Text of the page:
My grandfather has just returned from the city. A friend of his had taken him to the Sam’s Club to open an account, and now that he is back at his tiendita he is telling his customers about what he saw. On their way back they ran into traffic. Authorities had blocked off one of the streets. They were swarming a bank. He could see men inside.
One of his vendors comes in to replenish his inventory. They talk for a long time about la situation, the uncontrolled violence in the city. They talk about God. They talk about having an honest work in the midst of this.
The world is ending, my grandfather says.
It’s around two when I wake up. My uncle is standing outside, in the darkness, looking out at the road through the chain-link gate. He says there’s a patrulla out there. Flashing red and blue lights. Something must have happened. He wonders what it is.
I go inside to get ready. My uncle is a taxista in the city, and I’m going to join him on his three to three shift. I wash my face, put gel in my hair, and go outside to wait with him for the taxi to arrive.
The city, for everything I’ve heard, is silent that morning. I return tired after an uneventful morning and sleep.
The next day at breakfast my grandmother tells me that a man was found at the side of the road early in the morning the day before. He had been thrown out of a vehicle, bleeding and covered in torture wounds, his tongue missing.
My mother calls me almost every day. We talk about the family, about my project, and about things we are thinking. Often she tells me about how many deaths there have been in the city, and often I tell her to stop reading the news. There’s a saying here that you can squeeze the newspapers and blood will drip out, and from what my mother knows I’m sure the news sites aren’t much better.
Children and teachers get kidnapped from schools; men are gunned down exiting supermarkets; honest working people are caught in crossfires and sprayed with balas. The city is painted in blood.
And while it’s not half as dangerous as el norte—while the numbers do not reach the numbing heights of the border towns—nobody cares. Because that doesn’t matter. Because everybody remembers the days when this was unheard of in this place.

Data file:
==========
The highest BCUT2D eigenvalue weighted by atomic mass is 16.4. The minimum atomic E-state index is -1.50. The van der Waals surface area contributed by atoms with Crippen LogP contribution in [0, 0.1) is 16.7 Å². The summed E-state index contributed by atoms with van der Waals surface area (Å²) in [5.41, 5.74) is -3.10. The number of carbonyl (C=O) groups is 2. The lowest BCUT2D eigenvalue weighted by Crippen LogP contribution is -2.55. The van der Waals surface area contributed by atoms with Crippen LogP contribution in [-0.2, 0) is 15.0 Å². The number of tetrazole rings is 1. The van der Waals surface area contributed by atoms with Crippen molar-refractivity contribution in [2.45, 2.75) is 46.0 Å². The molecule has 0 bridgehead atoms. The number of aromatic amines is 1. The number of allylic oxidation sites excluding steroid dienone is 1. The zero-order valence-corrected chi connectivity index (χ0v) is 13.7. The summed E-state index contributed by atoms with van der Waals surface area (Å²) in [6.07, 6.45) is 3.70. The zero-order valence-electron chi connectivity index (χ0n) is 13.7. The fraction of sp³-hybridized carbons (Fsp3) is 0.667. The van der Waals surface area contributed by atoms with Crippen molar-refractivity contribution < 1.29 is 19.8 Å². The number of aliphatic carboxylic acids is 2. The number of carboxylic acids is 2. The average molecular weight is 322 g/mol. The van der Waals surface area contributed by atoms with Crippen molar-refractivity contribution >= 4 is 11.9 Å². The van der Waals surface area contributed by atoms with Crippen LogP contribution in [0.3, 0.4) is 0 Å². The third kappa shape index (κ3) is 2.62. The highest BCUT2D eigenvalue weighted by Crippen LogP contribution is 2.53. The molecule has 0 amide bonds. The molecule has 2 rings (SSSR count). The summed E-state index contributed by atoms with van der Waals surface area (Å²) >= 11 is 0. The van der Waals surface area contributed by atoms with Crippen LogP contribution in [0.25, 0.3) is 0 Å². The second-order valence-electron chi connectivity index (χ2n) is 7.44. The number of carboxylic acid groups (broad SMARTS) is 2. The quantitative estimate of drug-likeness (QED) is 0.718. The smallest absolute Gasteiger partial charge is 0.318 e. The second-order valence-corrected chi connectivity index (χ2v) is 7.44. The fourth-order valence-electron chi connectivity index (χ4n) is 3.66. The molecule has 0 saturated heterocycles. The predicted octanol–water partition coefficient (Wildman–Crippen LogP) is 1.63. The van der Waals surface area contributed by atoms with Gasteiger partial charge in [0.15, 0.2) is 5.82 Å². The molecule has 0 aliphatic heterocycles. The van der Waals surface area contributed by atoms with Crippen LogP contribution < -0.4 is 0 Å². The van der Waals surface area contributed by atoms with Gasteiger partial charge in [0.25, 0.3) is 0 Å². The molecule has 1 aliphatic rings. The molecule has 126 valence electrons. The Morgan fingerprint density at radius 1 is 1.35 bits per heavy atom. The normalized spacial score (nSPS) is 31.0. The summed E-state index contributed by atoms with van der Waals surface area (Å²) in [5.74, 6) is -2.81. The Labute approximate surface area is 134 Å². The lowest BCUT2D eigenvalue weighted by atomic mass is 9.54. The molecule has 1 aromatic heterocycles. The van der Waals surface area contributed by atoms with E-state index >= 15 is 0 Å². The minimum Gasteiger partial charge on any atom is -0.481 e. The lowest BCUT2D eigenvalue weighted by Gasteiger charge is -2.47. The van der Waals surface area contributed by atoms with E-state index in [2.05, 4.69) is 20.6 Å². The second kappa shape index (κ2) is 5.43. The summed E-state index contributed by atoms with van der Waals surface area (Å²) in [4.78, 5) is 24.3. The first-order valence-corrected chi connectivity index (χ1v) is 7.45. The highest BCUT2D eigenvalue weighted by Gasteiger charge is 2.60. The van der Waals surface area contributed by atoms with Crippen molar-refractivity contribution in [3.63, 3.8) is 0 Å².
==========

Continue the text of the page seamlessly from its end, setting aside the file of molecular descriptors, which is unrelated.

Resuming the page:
Late on a Saturday evening, I’m with one of my cousins. He’s in college and is going to be studying for his classes the next morning. Now though, he’s reading the local news, and he tells me about a vigilante group that has recently sprung up. He shows me a picture of dismembered bodies with a sharpied note taped to one of them. It says that anyone engaged in trafficking, assault, or kidnapping will meet the same fate as these. It is signed Pueblos Unidos.
Two of my kid cousins come looking for me. I haven’t come over to play in a few days, and they’ve been getting restless. As we walk to their house, my prima says she’s not as scared now. Because I’m with them.
I ask if she was scared walking when she came just now and she says that she was.
My primo tells me to tell her that he’s come alone without any fear before, right?
I ask her why she’s scared.
She tells me that they steal children for their organs.
Here? In El Once?
But only the pretty kids. So they’ll steal her.
My primo says he’s safe.
My prima says that’s because he’s ugly.
My primo says that there are different sorts of people that steal different sorts of children, so he could still get stolen.
I look at them, unsure of what to say.
The man at the pulpit is talking about the importance of unity. About how everyone needs to live in community. And how a family can’t be a family, how a church can’t be a church, how a people can’t be a people, without unity.
He starts a saying,“El pueblo unido—”
And the congregation finishes,“—jamás será vencido.”
On another day, after another man speaks at the same pulpit, we sit around at a table eating, conviviendo. The talk turns to the violence. And then a story is told, of a wealthy man who was once being harassed by the maleantes.
Every week they would come and ask for their protection money, and every week the man would give his wealth to the violent men, until one day when he told them he wasn’t going to give them any more. And before the five men could lift their guns the wealthy man had shot each of them dead. He had long ago sent his family away under political asylum, sold all of his businesses and properties, and begun practicing his marksmanship.
He boarded a plane to Canada that day and never came back.
We are silent as the man speaks. In two months it will all be over, he says. The government has put together a covert operation. In two months, he says, they’ll complete their work.
The drug-pushers, the opportunist gangs, the corrupt cops, the sold military—everything will be over, he says. The unchecked crimes of law enforcers and their lawless employers will finally be met with justice. The streets will no longer run with blood. Two months and it will all be over, he says.
And though he says it with so much certainty in his voice, we all know—he knows—that it is just another myth. It is just another story for a people to tell themselves—a story of a people who will not be vencido.